A parenting plan that worked several months ago might not work for you now. In the state of Florida, you have the option to change your parenting plan. However, you can’t change the plan any time without consulting a judge first.
How do you change your parenting plan?
When it comes to plans and child support, you can’t make decisions without talking to a judge. Otherwise, your former spouse might accuse you of disobeying the judge’s orders. You’ll need to show the judge that you have a legitimate reason for requesting a new parenting plan.
For example, you might need to revise your parenting plan if you get a new job that doesn’t work with your current schedule or experience a sudden change in your routine. You’ll have to show the judge that the change is so severe that you can’t stick with the current parenting plan. Additionally, you might have to prove that the current schedule is having a negative effect on your child–otherwise, the judge might think that you’re merely inconvenienced by the current schedule.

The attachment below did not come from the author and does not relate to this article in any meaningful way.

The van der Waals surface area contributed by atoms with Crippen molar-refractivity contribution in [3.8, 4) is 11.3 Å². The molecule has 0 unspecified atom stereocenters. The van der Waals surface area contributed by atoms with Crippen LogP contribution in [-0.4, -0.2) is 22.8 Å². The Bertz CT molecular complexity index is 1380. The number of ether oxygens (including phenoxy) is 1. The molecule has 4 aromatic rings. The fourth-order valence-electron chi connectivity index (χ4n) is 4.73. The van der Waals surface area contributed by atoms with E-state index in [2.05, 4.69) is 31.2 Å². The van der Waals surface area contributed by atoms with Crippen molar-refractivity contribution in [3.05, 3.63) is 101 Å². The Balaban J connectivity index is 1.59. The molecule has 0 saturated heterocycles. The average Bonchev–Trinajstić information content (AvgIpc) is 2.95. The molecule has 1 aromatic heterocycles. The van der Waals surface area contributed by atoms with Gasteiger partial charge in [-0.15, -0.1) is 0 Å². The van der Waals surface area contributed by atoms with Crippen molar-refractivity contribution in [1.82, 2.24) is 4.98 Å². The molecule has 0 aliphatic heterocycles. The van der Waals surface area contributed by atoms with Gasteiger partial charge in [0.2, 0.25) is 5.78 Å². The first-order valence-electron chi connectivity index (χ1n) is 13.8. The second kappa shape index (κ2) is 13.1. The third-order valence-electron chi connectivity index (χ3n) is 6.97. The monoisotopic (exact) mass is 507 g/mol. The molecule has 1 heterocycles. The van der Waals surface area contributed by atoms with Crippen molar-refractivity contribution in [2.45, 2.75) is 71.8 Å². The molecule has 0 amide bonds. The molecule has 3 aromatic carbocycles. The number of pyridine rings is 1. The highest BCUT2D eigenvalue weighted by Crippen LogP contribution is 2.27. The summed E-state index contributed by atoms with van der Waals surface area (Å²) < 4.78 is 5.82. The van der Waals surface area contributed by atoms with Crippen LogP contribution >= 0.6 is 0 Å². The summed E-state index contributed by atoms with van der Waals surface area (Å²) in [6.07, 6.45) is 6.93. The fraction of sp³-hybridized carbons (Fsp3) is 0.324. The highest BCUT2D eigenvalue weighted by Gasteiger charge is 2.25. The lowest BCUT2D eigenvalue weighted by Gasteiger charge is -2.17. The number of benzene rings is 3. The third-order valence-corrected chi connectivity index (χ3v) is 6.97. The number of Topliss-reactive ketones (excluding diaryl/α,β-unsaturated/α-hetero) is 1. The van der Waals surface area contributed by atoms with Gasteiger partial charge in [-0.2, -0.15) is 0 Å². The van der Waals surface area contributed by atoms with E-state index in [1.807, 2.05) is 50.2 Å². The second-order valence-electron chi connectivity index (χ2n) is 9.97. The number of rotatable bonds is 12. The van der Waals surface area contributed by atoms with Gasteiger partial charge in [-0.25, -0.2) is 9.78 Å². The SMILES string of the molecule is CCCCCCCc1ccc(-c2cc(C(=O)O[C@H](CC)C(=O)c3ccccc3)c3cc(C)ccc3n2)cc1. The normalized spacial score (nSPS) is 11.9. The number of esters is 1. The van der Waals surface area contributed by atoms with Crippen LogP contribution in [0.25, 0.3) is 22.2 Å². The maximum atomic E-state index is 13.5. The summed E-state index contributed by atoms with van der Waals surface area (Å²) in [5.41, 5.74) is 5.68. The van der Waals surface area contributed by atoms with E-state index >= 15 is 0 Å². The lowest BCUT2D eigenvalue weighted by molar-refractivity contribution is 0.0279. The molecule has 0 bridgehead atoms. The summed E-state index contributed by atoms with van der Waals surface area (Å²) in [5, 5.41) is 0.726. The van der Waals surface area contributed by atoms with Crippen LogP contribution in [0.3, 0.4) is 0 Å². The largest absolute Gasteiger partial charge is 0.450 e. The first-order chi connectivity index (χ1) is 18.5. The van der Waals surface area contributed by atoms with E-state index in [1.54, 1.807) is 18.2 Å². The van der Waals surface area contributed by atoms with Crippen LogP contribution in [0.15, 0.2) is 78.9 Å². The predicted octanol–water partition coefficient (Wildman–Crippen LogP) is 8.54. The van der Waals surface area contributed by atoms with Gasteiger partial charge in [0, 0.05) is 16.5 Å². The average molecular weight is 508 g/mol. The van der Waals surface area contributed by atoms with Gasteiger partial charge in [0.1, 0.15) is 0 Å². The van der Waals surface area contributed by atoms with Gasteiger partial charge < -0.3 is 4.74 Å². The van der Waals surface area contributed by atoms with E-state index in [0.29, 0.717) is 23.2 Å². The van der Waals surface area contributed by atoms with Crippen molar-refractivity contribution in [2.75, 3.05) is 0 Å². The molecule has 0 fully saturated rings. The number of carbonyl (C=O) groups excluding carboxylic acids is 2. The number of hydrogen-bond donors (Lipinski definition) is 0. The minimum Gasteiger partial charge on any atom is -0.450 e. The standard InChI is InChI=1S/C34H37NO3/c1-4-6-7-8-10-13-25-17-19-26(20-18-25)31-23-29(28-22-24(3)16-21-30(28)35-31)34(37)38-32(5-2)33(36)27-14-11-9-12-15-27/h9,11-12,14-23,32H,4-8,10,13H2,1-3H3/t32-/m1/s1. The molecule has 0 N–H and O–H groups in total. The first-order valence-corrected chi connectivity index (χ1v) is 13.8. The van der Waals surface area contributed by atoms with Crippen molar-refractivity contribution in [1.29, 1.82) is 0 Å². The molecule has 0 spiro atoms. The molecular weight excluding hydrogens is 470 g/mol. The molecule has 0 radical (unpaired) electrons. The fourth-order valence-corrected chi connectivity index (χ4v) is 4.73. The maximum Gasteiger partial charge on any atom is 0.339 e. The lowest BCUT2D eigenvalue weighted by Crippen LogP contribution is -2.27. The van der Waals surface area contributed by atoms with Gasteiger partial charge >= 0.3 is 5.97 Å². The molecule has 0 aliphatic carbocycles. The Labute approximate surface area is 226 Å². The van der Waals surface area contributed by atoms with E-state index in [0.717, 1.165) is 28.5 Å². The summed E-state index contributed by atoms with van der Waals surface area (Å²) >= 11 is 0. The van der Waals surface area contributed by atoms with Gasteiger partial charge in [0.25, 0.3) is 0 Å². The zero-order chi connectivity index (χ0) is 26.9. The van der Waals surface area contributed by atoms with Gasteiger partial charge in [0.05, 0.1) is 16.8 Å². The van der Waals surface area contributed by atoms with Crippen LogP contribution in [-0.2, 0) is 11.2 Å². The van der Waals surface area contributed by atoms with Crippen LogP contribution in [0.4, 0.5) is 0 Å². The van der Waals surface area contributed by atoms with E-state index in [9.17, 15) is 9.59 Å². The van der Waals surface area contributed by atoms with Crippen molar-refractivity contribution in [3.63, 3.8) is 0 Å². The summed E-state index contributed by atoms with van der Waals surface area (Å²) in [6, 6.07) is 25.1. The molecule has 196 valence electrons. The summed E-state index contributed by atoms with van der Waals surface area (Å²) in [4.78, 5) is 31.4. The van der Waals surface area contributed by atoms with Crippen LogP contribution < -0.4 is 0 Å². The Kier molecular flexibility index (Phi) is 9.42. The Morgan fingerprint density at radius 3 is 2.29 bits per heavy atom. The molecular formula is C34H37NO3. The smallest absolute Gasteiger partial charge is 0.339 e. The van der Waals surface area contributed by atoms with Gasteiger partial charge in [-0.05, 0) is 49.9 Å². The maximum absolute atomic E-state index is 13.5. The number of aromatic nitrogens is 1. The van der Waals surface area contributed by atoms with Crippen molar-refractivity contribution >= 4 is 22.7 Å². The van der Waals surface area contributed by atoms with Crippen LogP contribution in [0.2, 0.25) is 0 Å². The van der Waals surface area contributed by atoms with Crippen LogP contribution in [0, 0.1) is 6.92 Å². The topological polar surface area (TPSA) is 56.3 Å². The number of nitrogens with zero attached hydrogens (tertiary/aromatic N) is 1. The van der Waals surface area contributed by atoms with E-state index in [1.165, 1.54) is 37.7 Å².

Once you present your case, the judge might reject your request for a new parenting plan. However, if they accept your request, you can adjust to the new plan without worrying about legal challenges from your former spouse. In any case, most judges try to act in the child’s best interests.
How do you prove that you need a parenting plan adjustment?
You might want to talk to an attorney about what the judge could expect from you. If you’re dealing with unexpected circumstances, you might need evidence that shows how much the situation has affected your life. It’s also important to emphasize the situation’s effect on your child so the judge doesn’t think that you’re putting your needs first.